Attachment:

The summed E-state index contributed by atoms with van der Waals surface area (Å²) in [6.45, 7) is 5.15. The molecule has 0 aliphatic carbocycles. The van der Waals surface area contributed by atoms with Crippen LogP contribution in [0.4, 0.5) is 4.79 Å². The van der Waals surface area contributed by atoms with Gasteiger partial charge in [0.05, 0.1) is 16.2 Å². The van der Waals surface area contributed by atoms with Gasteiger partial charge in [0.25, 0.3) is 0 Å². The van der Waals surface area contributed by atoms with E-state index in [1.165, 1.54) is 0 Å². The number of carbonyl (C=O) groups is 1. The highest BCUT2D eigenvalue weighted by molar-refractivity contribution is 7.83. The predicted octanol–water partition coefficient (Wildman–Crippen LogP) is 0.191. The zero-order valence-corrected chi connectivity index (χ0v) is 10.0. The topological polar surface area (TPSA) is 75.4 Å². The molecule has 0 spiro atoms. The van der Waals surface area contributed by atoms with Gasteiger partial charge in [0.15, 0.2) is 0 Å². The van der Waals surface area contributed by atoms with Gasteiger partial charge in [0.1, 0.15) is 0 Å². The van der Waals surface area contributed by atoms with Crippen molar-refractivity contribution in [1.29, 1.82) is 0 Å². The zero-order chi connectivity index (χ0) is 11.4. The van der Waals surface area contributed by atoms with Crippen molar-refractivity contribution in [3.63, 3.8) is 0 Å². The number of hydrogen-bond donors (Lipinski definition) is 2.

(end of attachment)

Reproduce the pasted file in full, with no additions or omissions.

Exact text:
The summed E-state index contributed by atoms with van der Waals surface area (Å²) in [6.45, 7) is 5.15. The molecule has 0 aliphatic carbocycles. The van der Waals surface area contributed by atoms with Crippen LogP contribution in [0.4, 0.5) is 4.79 Å². The van der Waals surface area contributed by atoms with Gasteiger partial charge in [0.05, 0.1) is 16.2 Å². The van der Waals surface area contributed by atoms with Gasteiger partial charge in [0.25, 0.3) is 0 Å². The van der Waals surface area contributed by atoms with E-state index in [1.165, 1.54) is 0 Å². The number of carbonyl (C=O) groups is 1. The highest BCUT2D eigenvalue weighted by molar-refractivity contribution is 7.83. The predicted octanol–water partition coefficient (Wildman–Crippen LogP) is 0.191. The zero-order valence-corrected chi connectivity index (χ0v) is 10.0. The topological polar surface area (TPSA) is 75.4 Å². The molecule has 0 spiro atoms. The van der Waals surface area contributed by atoms with Gasteiger partial charge in [0.15, 0.2) is 0 Å². The van der Waals surface area contributed by atoms with Gasteiger partial charge in [0.1, 0.15) is 0 Å². The van der Waals surface area contributed by atoms with Crippen molar-refractivity contribution in [1.29, 1.82) is 0 Å². The zero-order chi connectivity index (χ0) is 11.4. The van der Waals surface area contributed by atoms with Crippen molar-refractivity contribution in [3.63, 3.8) is 0 Å². The number of hydrogen-bond donors (Lipinski definition) is 2.